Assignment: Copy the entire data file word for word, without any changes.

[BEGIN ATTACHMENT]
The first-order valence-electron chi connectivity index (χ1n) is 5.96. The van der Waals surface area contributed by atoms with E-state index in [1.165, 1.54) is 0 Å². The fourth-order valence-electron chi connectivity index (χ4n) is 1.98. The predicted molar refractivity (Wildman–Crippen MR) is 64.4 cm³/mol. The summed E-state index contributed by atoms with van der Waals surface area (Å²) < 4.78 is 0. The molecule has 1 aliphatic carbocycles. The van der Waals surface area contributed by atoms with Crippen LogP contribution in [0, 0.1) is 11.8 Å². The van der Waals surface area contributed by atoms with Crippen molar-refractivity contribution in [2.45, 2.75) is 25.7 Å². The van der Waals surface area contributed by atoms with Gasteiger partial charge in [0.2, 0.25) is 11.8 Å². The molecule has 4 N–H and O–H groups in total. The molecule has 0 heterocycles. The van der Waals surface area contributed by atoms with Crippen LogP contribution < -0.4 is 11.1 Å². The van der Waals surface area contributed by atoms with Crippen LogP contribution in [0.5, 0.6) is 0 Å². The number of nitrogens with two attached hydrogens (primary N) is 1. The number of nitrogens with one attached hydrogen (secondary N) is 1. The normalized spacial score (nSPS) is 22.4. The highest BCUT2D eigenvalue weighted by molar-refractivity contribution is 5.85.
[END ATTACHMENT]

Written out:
The first-order valence-electron chi connectivity index (χ1n) is 5.96. The van der Waals surface area contributed by atoms with E-state index in [1.165, 1.54) is 0 Å². The fourth-order valence-electron chi connectivity index (χ4n) is 1.98. The predicted molar refractivity (Wildman–Crippen MR) is 64.4 cm³/mol. The summed E-state index contributed by atoms with van der Waals surface area (Å²) < 4.78 is 0. The molecule has 1 aliphatic carbocycles. The van der Waals surface area contributed by atoms with Crippen LogP contribution in [0, 0.1) is 11.8 Å². The van der Waals surface area contributed by atoms with Crippen molar-refractivity contribution in [2.45, 2.75) is 25.7 Å². The van der Waals surface area contributed by atoms with Gasteiger partial charge in [0.2, 0.25) is 11.8 Å². The molecule has 4 N–H and O–H groups in total. The molecule has 0 heterocycles. The van der Waals surface area contributed by atoms with Crippen LogP contribution < -0.4 is 11.1 Å². The van der Waals surface area contributed by atoms with Crippen LogP contribution in [0.5, 0.6) is 0 Å². The number of nitrogens with two attached hydrogens (primary N) is 1. The number of nitrogens with one attached hydrogen (secondary N) is 1. The normalized spacial score (nSPS) is 22.4. The highest BCUT2D eigenvalue weighted by molar-refractivity contribution is 5.85.